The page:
If your computer was illegally taken, then you can file a motion with the court to have it returned. They may also attempt to keep the computer permanently, a legal process known as forfeiture, but you can challenge forfeiture in court. There is less protection against a search at a place of employment. Generally, you have some Fourth Amendment protection in your office or workspace. But the extent of Fourth Amendment protection depends on the physical details of your work environment, as well as any employer policies.
For example, the police will have difficulty justifying a warrantless search of a private office with doors and a lock and a private computer that you have exclusive access to. On the other hand, if you share a computer with other co-workers, you will have a weaker expectation of privacy in that computer, and thus less Fourth Amendment protection. Join EFF Lists.
Electronic Frontier Foundation. Know Your Rights. By Hanni Fakhoury and Nadia Kayyali Your computer, phone, and other digital devices hold vast amounts of personal information about you and your family. The police have a warrant. Now what? Overview: When can the police search my devices? Ask to see the warrant.
The warrant limits what the police can do. Protestors explains your rights, and how best to protect the data on your phone, at protests.
Florida v. Jimeno , U. Schneckloth v. Bustamonte , U. Lopez-Cruz , F. Vanvliet , F. Ker v.
How do I fight a search warrant?
California , U. Illinois v. Rodriguez , U. Stabile , F. Andrus , F. Georgia v. Randolph , U. United States v. King , F. Fernandez v.
Know Your Rights | Electronic Frontier Foundation
California , S. Riley v. Flores-Montano , U. Arnold , F. Ickes , F. Almeida-Sanchez v.
What is a search warrant and how do police apply for them?
United States , U. Romm , F. Roberts , F. Cotterman , F. Federal Rule of Criminal Procedure 41 f 1 C. Wilson v. Arkansas , U. Federal Rule of Criminal Procedure 41 e 2 A ii. Marron v. Andresen v. Maryland , U. Mann , F. City of Fort Wayne , F. Horton v. Walser , F. Carey , F. Compare 18 U. Hill , F. Federal Rule of Criminal Procedure 41 g. See 18 U. Mancusi v. DeForte , U.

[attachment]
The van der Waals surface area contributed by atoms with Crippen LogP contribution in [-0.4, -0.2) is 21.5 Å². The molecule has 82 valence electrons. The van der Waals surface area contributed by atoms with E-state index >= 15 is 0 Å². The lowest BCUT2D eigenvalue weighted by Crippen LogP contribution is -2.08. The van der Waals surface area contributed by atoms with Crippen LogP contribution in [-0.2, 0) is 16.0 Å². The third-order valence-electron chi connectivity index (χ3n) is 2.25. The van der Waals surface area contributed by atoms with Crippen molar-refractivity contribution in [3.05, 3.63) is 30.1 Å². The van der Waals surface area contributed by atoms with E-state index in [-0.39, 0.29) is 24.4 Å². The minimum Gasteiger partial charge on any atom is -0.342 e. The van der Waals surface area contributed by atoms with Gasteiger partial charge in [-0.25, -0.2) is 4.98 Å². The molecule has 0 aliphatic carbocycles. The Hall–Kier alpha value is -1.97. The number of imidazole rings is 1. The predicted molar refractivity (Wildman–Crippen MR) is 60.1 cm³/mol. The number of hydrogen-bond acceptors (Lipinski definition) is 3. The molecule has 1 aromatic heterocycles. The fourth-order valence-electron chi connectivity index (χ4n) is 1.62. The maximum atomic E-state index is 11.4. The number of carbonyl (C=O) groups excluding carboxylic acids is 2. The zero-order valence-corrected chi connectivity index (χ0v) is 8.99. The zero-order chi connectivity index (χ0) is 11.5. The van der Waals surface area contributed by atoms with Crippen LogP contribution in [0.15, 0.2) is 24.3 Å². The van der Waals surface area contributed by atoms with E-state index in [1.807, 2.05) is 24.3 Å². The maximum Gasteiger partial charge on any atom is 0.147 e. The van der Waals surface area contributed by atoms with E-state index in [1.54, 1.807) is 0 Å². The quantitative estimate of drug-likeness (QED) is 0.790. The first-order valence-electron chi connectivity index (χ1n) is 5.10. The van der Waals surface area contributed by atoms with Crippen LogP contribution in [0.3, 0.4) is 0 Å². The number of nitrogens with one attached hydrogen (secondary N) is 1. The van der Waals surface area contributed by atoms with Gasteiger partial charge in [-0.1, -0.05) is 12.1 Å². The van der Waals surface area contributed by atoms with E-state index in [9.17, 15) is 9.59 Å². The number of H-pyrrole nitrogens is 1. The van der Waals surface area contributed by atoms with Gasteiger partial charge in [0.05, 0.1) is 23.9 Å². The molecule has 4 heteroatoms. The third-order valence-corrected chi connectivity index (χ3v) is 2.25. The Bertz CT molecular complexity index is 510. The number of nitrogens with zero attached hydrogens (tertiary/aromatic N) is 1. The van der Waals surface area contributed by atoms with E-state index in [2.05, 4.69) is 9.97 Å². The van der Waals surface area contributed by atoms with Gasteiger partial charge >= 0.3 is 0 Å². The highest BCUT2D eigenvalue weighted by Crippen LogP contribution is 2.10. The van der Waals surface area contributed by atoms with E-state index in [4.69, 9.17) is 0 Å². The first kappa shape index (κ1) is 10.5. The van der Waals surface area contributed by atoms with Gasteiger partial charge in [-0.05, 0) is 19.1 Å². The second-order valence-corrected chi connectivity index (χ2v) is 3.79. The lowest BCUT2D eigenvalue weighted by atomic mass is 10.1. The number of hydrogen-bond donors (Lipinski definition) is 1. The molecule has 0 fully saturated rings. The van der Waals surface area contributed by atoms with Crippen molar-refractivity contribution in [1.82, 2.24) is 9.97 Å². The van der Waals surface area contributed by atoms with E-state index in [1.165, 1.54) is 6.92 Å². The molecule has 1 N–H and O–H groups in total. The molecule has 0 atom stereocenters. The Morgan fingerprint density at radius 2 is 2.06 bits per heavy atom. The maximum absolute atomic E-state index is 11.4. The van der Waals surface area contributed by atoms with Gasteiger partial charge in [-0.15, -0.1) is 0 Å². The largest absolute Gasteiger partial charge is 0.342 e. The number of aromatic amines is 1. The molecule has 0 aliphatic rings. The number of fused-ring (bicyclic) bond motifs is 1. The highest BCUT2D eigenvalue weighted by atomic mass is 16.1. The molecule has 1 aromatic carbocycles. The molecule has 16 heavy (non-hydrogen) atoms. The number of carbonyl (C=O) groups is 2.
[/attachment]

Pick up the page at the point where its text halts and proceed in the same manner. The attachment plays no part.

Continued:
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Ziegler, F. Schowengerdt v. United States , F. Ziegler , F. City of Ontario v. Quon , U. Ortega , U.
go here Protect digital privacy and free expression. An application for a search warrant consists of an "Information to Obtain" ITO and usually a draft warrant that presented to a justice of the peace or judge. An ITO consists of a statement under oath or an affidavit of an informant detailing the facts known both first hand or second hand that would provide basis to issue a warrant. An application for a warrant is an ex parte motion and as such must "make full, fair and frank disclosure of all material facts".
The Charter requires that for all warrants police must provide "reasonable and probable grounds, established upon oath, to believe that an offence has been committed and that there is evidence to be found at the place of the search"  These requirements set out the "minimum standard, consistent with s. In more recent times the standard is called "reasonable grounds to believe". The standard of reasonable grounds to believe is greater than mere suspicion but less than on a balance of probabilities when the totality of the circumstances are considered.
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It must be more than mere possiblity or suspicion. The key elements to credibility-based probability includes: . The court may consider the experience of a police officer when assessing whether the officer's subjective belief was objectively reasonable. The approving justice must be satisfied that there is a connection between the grounds for belief of the offence and that evidence of or information related to the offence will be found on the premises to be searched.
The Information to Obtain the search warrant ITO does not need to state every step a police officer takes in obtaining information.